Social commerce is an increasingly important strategy for brands to stay connected with consumers and ahead of shifting demands. Gen Z, a segment known for being digitally fluent, now has control of $140 billion worth of spending power. So how do you design a social commerce strategy that will actually work?
On this episode of BRAVE COMMERCE, hosts Rachel Tipograph (Founder & CEO of MikMak) and Sarah Hofstetter (President of Profitero) sit down with Soyoung Kang, the Chief Marketing Officer of eos Products, to discuss how to set up social media as a digital storefront, how to capitalize on viral influencer campaigns via TikTok, and how bravery unlocks growth through vulnerability and the sharing of experiences.
Social media as community and a virtual storefront
eos Products is a “brand where social media is so much the heart and soul of everything” that Soyoung constantly thinks about “how you connect with your consumers, how you answer their questions, and how you engage them day to day in conversations.” That means viewing social media as a digital storefront, a community, and a channel for customer service. Not every interaction is going to immediately drive business. “If somebody is there to be part of my community, I think that it's value-added to maintain that one-to-one dialogue,” Soyoung remarks. “You wouldn't ask somebody whether a consumer coming into their store and asking questions and engaging with the product or the brand or the store experience is driving the business,” Soyoung reminds. “I don't ask the same question of social media.”
Soyoung notes that eos Products’ success in creating an owned and organic community has been so valuable that the “bedrock of our brand storytelling” is “our brand interactions with the consumer.” The one-to-one dialogue not only supports the brand experience through customer service, but also provides valuable consumer insight. A digital storefront, compared to a physical storefront, has the added benefit of being always on, always open. This “365 connection to your consumer” gives a better sense of the “total holistic value of social media that goes above and beyond a traditional media mix.”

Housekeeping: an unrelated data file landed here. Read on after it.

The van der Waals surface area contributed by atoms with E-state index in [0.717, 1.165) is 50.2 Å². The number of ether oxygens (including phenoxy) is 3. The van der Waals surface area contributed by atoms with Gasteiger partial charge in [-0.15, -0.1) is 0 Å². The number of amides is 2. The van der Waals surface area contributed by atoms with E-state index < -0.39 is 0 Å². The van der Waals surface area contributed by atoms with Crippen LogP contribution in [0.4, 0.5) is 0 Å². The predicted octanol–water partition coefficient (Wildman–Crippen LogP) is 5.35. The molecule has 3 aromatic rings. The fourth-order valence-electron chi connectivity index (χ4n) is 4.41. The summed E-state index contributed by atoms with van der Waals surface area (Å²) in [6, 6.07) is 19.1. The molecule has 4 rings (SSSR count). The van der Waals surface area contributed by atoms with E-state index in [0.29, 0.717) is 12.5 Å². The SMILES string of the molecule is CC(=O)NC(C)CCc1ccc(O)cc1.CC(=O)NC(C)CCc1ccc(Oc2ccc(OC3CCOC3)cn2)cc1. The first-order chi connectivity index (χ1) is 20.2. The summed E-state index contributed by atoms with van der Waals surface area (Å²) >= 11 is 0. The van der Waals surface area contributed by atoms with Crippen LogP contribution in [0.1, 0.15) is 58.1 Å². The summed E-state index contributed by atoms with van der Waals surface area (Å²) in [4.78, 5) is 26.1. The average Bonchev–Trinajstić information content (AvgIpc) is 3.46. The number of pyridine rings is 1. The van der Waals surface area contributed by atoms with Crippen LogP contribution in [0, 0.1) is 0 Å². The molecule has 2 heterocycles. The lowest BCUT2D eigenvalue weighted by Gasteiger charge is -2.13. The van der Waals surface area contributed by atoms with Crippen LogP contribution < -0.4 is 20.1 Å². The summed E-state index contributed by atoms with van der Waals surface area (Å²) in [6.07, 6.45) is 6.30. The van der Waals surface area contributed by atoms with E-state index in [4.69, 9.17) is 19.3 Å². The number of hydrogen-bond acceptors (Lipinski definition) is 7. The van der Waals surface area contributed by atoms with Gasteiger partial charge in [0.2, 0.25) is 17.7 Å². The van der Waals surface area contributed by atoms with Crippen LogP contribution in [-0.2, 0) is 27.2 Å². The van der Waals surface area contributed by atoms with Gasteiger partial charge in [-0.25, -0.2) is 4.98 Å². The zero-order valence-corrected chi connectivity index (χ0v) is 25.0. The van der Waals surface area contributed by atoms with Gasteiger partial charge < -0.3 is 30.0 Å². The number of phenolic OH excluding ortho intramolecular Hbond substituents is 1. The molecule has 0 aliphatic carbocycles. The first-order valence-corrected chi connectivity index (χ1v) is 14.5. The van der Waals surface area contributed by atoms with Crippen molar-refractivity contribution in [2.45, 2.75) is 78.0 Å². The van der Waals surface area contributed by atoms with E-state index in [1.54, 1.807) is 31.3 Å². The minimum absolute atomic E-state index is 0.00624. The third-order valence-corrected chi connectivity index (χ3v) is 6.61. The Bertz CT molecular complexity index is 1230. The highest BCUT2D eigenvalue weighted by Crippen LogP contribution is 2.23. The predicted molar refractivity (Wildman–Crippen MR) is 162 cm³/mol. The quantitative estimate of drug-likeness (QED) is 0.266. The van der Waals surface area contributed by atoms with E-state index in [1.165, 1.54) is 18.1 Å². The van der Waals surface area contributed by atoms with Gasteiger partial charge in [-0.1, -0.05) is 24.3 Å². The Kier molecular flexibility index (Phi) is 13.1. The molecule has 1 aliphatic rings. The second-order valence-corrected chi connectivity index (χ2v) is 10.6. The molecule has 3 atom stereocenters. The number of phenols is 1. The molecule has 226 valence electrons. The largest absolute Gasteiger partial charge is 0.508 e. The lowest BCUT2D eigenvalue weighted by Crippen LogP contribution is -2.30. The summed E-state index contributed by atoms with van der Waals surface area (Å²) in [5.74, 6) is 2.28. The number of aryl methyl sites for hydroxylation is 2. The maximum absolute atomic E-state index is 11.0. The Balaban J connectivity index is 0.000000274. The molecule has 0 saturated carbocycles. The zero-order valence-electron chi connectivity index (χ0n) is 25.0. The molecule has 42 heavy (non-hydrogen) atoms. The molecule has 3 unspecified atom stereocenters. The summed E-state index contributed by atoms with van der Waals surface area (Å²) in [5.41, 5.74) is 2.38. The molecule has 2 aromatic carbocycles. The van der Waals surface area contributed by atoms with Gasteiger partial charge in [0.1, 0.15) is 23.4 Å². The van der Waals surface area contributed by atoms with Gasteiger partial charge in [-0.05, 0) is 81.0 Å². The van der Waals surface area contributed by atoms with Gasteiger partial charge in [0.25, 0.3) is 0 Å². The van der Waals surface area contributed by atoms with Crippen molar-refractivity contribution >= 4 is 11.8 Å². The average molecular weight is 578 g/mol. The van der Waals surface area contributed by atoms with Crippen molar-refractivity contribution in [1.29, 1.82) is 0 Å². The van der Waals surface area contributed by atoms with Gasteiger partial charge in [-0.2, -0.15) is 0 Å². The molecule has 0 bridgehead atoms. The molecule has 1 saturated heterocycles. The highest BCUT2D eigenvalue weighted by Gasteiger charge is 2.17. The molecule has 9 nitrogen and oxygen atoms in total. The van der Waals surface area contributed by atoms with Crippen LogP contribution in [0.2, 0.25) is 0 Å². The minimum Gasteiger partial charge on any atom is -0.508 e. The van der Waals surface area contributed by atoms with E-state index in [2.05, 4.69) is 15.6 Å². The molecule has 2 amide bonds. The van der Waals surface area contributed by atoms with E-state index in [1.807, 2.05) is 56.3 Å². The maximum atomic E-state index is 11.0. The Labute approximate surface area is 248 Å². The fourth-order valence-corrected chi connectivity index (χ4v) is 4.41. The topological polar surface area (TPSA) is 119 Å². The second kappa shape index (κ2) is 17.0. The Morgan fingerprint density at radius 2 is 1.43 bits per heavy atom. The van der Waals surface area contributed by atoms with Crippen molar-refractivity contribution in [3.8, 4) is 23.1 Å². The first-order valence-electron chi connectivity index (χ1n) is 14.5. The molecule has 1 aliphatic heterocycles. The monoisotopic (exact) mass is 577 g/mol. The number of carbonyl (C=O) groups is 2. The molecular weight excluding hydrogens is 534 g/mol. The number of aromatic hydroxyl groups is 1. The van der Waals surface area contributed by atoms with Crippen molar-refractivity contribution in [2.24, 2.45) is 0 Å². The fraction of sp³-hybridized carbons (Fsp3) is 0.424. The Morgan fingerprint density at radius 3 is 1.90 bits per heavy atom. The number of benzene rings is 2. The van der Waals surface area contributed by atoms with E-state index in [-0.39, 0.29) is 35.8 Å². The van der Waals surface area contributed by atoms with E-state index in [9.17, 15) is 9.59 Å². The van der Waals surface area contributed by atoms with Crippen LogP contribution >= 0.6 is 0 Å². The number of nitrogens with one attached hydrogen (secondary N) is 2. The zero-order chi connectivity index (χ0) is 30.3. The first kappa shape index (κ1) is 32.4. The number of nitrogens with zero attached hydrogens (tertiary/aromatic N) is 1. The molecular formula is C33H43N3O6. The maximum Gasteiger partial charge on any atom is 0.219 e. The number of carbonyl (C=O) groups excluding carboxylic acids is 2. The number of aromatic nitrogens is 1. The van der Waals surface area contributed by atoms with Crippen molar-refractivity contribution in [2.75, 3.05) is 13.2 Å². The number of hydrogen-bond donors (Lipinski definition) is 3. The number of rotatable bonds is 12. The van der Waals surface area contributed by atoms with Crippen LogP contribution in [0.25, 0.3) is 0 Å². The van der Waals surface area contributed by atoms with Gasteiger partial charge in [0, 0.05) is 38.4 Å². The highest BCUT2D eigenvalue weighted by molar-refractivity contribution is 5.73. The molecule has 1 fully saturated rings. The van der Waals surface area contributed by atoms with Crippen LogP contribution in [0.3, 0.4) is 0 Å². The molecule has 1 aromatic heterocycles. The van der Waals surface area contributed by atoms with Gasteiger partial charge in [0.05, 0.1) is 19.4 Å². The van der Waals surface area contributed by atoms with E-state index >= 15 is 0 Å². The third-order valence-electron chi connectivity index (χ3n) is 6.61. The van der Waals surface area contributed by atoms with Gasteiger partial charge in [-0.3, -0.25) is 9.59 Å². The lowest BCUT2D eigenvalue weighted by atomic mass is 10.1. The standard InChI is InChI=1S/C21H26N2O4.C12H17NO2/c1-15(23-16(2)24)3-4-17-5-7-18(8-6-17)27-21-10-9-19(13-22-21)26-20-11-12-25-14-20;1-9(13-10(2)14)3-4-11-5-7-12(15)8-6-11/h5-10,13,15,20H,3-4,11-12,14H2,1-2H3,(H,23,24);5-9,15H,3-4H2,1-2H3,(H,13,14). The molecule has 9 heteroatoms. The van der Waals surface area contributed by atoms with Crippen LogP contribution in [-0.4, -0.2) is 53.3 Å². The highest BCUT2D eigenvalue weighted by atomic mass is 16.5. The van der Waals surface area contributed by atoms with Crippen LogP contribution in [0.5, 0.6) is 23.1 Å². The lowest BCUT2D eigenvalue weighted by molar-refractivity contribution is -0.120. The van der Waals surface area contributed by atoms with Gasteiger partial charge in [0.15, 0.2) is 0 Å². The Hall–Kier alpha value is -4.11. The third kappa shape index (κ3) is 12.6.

Capitalizing on viral success and a TikTok influencer story
Soyoung has always believed in TikTok, especially because eos Products’ brand is so geared towards Gen Z. The team came across a viral video featuring their shaving cream while they were engaging with their community. “Bless your f-ing cooch” was a tutorial on how to shave female parts. The video was a “plain old-fashioned education on a topic that a lot of people were looking to find out information on,” created by an expressive influencer on how amazing it was—but with much more colorful language. “How could we not jump on that and create a moment out of this gift that came to us from this incredible, honest, and authentic influencer?” Soyoung and her team quickly secured a partnership with the influencer by launching a limited edition line of products that replaced “eos shave cream” with “Cooch Blessing Cream.” Even the product usage directions on the packaging used the influencer’s language word for word.
Soyoung shares that the campaign was a tremendous success, “You saw the absolute direct impact on our business. After the influencer launched her video, our business nationally doubled, literally plus 100%, immediately within the two weeks.” These results were definitively attributable to the campaign. The shave cream “went from 300,000 to 15,000 overnight” in rank on Amazon that week. “We immediately sold out on our site, we immediately sold out on Amazon and across all of our retail partners. We are still in a process where we're still chasing our supply chain to make sure that we are able to supply all of our points of distribution. Until our product actually sold out nationally, we became the number one shave cream brand at Target, men or women.”
Speaking up and sharing Asian-American stories and experiences
The bravest thing Soyoung has done is speaking up about her Asian-American experience “personally, as a member of the Asian-American community,” and what it means “to be an ally to other groups who have been through so much difficulty, not only in the past year, but before that, invisibly.” Voicing her experience has always been very uncomfortable because she was brought up to be more comfortable fitting in rather than standing out. “I say that it's brave because of how uncomfortable it has made me feel and continues to make me feel, and yet it's something that I really hold dearly and I'm not going back.”
In growing comfortable with pushing her boundaries and bringing awareness to her personal stories as an Asian-American, Soyoung also finds she has grown as a leader. The lessons she’s learned in vulnerability have been invaluable. “I've learned more and gotten more out of the experience, frankly, than maybe I've even given,” Soyoung reflects. “As a leader, my biggest piece of advice is that vulnerability as a leader and being able to share your stories is something that truly isn't just a gift to the people around you. It's a gift to yourself, because it helps you to grow and helps you to know yourself.”
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